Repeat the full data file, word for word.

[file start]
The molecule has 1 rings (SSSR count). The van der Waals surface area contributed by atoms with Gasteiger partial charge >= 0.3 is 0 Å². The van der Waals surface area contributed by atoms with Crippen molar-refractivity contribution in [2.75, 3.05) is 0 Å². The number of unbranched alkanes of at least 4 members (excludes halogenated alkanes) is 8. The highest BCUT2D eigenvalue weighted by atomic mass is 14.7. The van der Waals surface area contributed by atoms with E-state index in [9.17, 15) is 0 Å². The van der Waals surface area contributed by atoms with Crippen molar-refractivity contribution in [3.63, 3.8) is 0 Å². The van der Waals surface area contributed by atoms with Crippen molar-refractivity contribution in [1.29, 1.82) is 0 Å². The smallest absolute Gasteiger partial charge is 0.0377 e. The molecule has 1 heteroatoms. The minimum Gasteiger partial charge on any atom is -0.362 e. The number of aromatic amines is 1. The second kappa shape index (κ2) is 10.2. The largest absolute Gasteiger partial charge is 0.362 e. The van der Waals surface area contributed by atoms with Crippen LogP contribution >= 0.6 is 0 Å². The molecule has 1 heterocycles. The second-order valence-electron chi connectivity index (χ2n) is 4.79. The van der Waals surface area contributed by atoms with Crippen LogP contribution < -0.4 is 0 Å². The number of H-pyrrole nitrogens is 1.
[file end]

The molecule has 1 rings (SSSR count). The van der Waals surface area contributed by atoms with Gasteiger partial charge >= 0.3 is 0 Å². The van der Waals surface area contributed by atoms with Crippen molar-refractivity contribution in [2.75, 3.05) is 0 Å². The number of unbranched alkanes of at least 4 members (excludes halogenated alkanes) is 8. The highest BCUT2D eigenvalue weighted by atomic mass is 14.7. The van der Waals surface area contributed by atoms with E-state index in [9.17, 15) is 0 Å². The van der Waals surface area contributed by atoms with Crippen molar-refractivity contribution in [3.63, 3.8) is 0 Å². The van der Waals surface area contributed by atoms with Crippen molar-refractivity contribution in [1.29, 1.82) is 0 Å². The smallest absolute Gasteiger partial charge is 0.0377 e. The molecule has 1 heteroatoms. The minimum Gasteiger partial charge on any atom is -0.362 e. The number of aromatic amines is 1. The second kappa shape index (κ2) is 10.2. The largest absolute Gasteiger partial charge is 0.362 e. The van der Waals surface area contributed by atoms with Crippen LogP contribution >= 0.6 is 0 Å². The molecule has 1 heterocycles. The second-order valence-electron chi connectivity index (χ2n) is 4.79. The van der Waals surface area contributed by atoms with Crippen LogP contribution < -0.4 is 0 Å². The number of H-pyrrole nitrogens is 1.